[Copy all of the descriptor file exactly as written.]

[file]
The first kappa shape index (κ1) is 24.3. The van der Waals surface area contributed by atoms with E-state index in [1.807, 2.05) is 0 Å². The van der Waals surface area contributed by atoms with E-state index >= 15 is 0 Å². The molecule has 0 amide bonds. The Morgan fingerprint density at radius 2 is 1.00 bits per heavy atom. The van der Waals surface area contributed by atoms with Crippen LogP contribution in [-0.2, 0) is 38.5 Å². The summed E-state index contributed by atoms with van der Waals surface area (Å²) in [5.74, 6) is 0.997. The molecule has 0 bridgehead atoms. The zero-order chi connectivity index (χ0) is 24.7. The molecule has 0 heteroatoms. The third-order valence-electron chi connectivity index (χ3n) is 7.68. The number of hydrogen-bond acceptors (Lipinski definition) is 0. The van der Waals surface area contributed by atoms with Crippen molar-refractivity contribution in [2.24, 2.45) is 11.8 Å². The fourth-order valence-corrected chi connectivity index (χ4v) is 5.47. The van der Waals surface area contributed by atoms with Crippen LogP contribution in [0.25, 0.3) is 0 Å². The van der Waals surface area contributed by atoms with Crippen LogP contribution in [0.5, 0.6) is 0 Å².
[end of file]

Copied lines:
The first kappa shape index (κ1) is 24.3. The van der Waals surface area contributed by atoms with E-state index in [1.807, 2.05) is 0 Å². The van der Waals surface area contributed by atoms with E-state index >= 15 is 0 Å². The molecule has 0 amide bonds. The Morgan fingerprint density at radius 2 is 1.00 bits per heavy atom. The van der Waals surface area contributed by atoms with Crippen LogP contribution in [-0.2, 0) is 38.5 Å². The summed E-state index contributed by atoms with van der Waals surface area (Å²) in [5.74, 6) is 0.997. The molecule has 0 bridgehead atoms. The zero-order chi connectivity index (χ0) is 24.7. The molecule has 0 heteroatoms. The third-order valence-electron chi connectivity index (χ3n) is 7.68. The number of hydrogen-bond acceptors (Lipinski definition) is 0. The van der Waals surface area contributed by atoms with Crippen molar-refractivity contribution in [2.24, 2.45) is 11.8 Å². The fourth-order valence-corrected chi connectivity index (χ4v) is 5.47. The van der Waals surface area contributed by atoms with Crippen LogP contribution in [0.25, 0.3) is 0 Å². The van der Waals surface area contributed by atoms with Crippen LogP contribution in [0.5, 0.6) is 0 Å².